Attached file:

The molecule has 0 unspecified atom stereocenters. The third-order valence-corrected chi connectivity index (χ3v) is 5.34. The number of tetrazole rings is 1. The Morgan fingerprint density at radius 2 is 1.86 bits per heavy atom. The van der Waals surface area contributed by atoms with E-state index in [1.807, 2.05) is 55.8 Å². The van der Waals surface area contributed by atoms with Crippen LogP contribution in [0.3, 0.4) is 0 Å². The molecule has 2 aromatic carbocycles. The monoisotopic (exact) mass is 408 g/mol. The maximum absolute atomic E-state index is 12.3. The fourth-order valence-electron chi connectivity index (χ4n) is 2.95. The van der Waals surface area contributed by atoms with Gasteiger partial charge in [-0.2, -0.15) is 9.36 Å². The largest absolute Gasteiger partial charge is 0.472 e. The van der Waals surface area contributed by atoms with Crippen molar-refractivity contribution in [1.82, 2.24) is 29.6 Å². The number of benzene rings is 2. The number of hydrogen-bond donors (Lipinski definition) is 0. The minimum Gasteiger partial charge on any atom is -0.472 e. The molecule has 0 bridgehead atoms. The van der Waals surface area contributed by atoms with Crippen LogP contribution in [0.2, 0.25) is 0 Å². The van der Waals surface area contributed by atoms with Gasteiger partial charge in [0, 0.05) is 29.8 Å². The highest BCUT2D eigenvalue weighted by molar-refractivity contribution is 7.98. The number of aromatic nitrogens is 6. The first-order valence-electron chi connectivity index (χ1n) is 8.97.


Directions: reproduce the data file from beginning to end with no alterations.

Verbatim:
The molecule has 0 unspecified atom stereocenters. The third-order valence-corrected chi connectivity index (χ3v) is 5.34. The number of tetrazole rings is 1. The Morgan fingerprint density at radius 2 is 1.86 bits per heavy atom. The van der Waals surface area contributed by atoms with E-state index in [1.807, 2.05) is 55.8 Å². The van der Waals surface area contributed by atoms with Crippen LogP contribution in [0.3, 0.4) is 0 Å². The molecule has 2 aromatic carbocycles. The monoisotopic (exact) mass is 408 g/mol. The maximum absolute atomic E-state index is 12.3. The fourth-order valence-electron chi connectivity index (χ4n) is 2.95. The van der Waals surface area contributed by atoms with Gasteiger partial charge in [-0.2, -0.15) is 9.36 Å². The largest absolute Gasteiger partial charge is 0.472 e. The van der Waals surface area contributed by atoms with Crippen molar-refractivity contribution in [1.82, 2.24) is 29.6 Å². The number of benzene rings is 2. The number of hydrogen-bond donors (Lipinski definition) is 0. The minimum Gasteiger partial charge on any atom is -0.472 e. The molecule has 0 bridgehead atoms. The van der Waals surface area contributed by atoms with Crippen LogP contribution in [0.2, 0.25) is 0 Å². The van der Waals surface area contributed by atoms with Gasteiger partial charge in [0, 0.05) is 29.8 Å². The highest BCUT2D eigenvalue weighted by molar-refractivity contribution is 7.98. The number of aromatic nitrogens is 6. The first-order valence-electron chi connectivity index (χ1n) is 8.97.